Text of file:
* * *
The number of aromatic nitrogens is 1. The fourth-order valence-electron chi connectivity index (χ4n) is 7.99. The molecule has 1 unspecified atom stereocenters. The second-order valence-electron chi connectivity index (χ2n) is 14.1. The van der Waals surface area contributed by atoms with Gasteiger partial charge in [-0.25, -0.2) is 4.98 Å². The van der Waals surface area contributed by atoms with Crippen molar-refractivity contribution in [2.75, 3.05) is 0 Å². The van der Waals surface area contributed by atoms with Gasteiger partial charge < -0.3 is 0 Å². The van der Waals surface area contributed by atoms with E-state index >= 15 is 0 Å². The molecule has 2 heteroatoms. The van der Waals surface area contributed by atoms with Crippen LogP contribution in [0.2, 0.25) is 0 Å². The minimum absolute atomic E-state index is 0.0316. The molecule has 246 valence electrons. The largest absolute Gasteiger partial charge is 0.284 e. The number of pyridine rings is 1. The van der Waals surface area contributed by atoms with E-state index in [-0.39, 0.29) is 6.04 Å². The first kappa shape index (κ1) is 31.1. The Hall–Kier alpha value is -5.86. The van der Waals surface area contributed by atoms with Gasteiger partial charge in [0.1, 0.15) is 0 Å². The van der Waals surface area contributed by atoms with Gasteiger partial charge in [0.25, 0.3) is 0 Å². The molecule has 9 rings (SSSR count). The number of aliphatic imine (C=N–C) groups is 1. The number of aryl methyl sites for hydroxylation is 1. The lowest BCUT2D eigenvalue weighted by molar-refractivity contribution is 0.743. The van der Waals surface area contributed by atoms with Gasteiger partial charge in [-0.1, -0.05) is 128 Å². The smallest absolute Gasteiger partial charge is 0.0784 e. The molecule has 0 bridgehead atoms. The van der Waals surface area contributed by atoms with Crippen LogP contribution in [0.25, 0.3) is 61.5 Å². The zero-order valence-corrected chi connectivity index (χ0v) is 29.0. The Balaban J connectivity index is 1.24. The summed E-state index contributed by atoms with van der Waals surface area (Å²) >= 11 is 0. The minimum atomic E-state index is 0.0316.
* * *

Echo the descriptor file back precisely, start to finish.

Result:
The number of aromatic nitrogens is 1. The fourth-order valence-electron chi connectivity index (χ4n) is 7.99. The molecule has 1 unspecified atom stereocenters. The second-order valence-electron chi connectivity index (χ2n) is 14.1. The van der Waals surface area contributed by atoms with Gasteiger partial charge in [-0.25, -0.2) is 4.98 Å². The van der Waals surface area contributed by atoms with Crippen molar-refractivity contribution in [2.75, 3.05) is 0 Å². The van der Waals surface area contributed by atoms with Gasteiger partial charge < -0.3 is 0 Å². The van der Waals surface area contributed by atoms with E-state index >= 15 is 0 Å². The molecule has 2 heteroatoms. The van der Waals surface area contributed by atoms with Crippen LogP contribution in [0.2, 0.25) is 0 Å². The minimum absolute atomic E-state index is 0.0316. The molecule has 246 valence electrons. The largest absolute Gasteiger partial charge is 0.284 e. The number of pyridine rings is 1. The van der Waals surface area contributed by atoms with E-state index in [-0.39, 0.29) is 6.04 Å². The first kappa shape index (κ1) is 31.1. The Hall–Kier alpha value is -5.86. The van der Waals surface area contributed by atoms with Gasteiger partial charge in [0.1, 0.15) is 0 Å². The van der Waals surface area contributed by atoms with Gasteiger partial charge in [0.25, 0.3) is 0 Å². The molecule has 9 rings (SSSR count). The number of aliphatic imine (C=N–C) groups is 1. The number of aryl methyl sites for hydroxylation is 1. The lowest BCUT2D eigenvalue weighted by molar-refractivity contribution is 0.743. The van der Waals surface area contributed by atoms with Gasteiger partial charge in [-0.1, -0.05) is 128 Å². The smallest absolute Gasteiger partial charge is 0.0784 e. The molecule has 0 bridgehead atoms. The van der Waals surface area contributed by atoms with Crippen LogP contribution in [0.25, 0.3) is 61.5 Å². The zero-order valence-corrected chi connectivity index (χ0v) is 29.0. The Balaban J connectivity index is 1.24. The summed E-state index contributed by atoms with van der Waals surface area (Å²) >= 11 is 0. The minimum atomic E-state index is 0.0316.